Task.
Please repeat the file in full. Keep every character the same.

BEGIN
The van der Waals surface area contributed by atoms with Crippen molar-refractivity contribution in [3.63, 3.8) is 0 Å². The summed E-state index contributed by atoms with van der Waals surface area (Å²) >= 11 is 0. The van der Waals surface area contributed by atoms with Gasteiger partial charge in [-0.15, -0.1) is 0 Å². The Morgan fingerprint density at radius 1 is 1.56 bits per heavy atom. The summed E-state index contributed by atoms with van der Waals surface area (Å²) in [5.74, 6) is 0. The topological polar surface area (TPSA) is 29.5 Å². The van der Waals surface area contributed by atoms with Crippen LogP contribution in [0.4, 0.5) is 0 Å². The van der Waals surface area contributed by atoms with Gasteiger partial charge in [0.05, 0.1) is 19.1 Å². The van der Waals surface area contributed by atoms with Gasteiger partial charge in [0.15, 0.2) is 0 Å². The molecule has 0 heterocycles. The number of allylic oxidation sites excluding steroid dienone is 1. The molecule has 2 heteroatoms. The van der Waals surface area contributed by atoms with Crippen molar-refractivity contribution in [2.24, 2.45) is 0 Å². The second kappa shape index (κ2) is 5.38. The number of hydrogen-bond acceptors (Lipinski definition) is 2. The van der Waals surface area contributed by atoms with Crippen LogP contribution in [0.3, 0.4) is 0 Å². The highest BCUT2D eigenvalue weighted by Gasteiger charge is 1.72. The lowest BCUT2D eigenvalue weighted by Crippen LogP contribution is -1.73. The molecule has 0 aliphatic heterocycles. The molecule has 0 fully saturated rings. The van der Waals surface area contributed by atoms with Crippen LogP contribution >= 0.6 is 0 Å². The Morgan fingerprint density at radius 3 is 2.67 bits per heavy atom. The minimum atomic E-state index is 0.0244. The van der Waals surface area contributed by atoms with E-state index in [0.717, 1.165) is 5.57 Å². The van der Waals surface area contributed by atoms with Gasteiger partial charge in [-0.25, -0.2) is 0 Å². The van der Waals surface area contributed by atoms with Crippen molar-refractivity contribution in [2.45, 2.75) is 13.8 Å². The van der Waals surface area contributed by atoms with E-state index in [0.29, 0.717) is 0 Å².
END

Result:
The van der Waals surface area contributed by atoms with Crippen molar-refractivity contribution in [3.63, 3.8) is 0 Å². The summed E-state index contributed by atoms with van der Waals surface area (Å²) >= 11 is 0. The van der Waals surface area contributed by atoms with Gasteiger partial charge in [-0.15, -0.1) is 0 Å². The Morgan fingerprint density at radius 1 is 1.56 bits per heavy atom. The summed E-state index contributed by atoms with van der Waals surface area (Å²) in [5.74, 6) is 0. The topological polar surface area (TPSA) is 29.5 Å². The van der Waals surface area contributed by atoms with Crippen LogP contribution in [0.4, 0.5) is 0 Å². The van der Waals surface area contributed by atoms with Gasteiger partial charge in [0.05, 0.1) is 19.1 Å². The van der Waals surface area contributed by atoms with Gasteiger partial charge in [0.15, 0.2) is 0 Å². The molecule has 0 heterocycles. The number of allylic oxidation sites excluding steroid dienone is 1. The molecule has 2 heteroatoms. The van der Waals surface area contributed by atoms with Crippen molar-refractivity contribution in [2.24, 2.45) is 0 Å². The second kappa shape index (κ2) is 5.38. The number of hydrogen-bond acceptors (Lipinski definition) is 2. The van der Waals surface area contributed by atoms with Crippen LogP contribution in [0.3, 0.4) is 0 Å². The highest BCUT2D eigenvalue weighted by Gasteiger charge is 1.72. The lowest BCUT2D eigenvalue weighted by Crippen LogP contribution is -1.73. The molecule has 0 aliphatic heterocycles. The molecule has 0 fully saturated rings. The van der Waals surface area contributed by atoms with Crippen LogP contribution >= 0.6 is 0 Å². The Morgan fingerprint density at radius 3 is 2.67 bits per heavy atom. The minimum atomic E-state index is 0.0244. The van der Waals surface area contributed by atoms with E-state index in [0.717, 1.165) is 5.57 Å². The van der Waals surface area contributed by atoms with Gasteiger partial charge in [-0.25, -0.2) is 0 Å². The van der Waals surface area contributed by atoms with Crippen molar-refractivity contribution in [2.45, 2.75) is 13.8 Å². The van der Waals surface area contributed by atoms with E-state index in [0.29, 0.717) is 0 Å².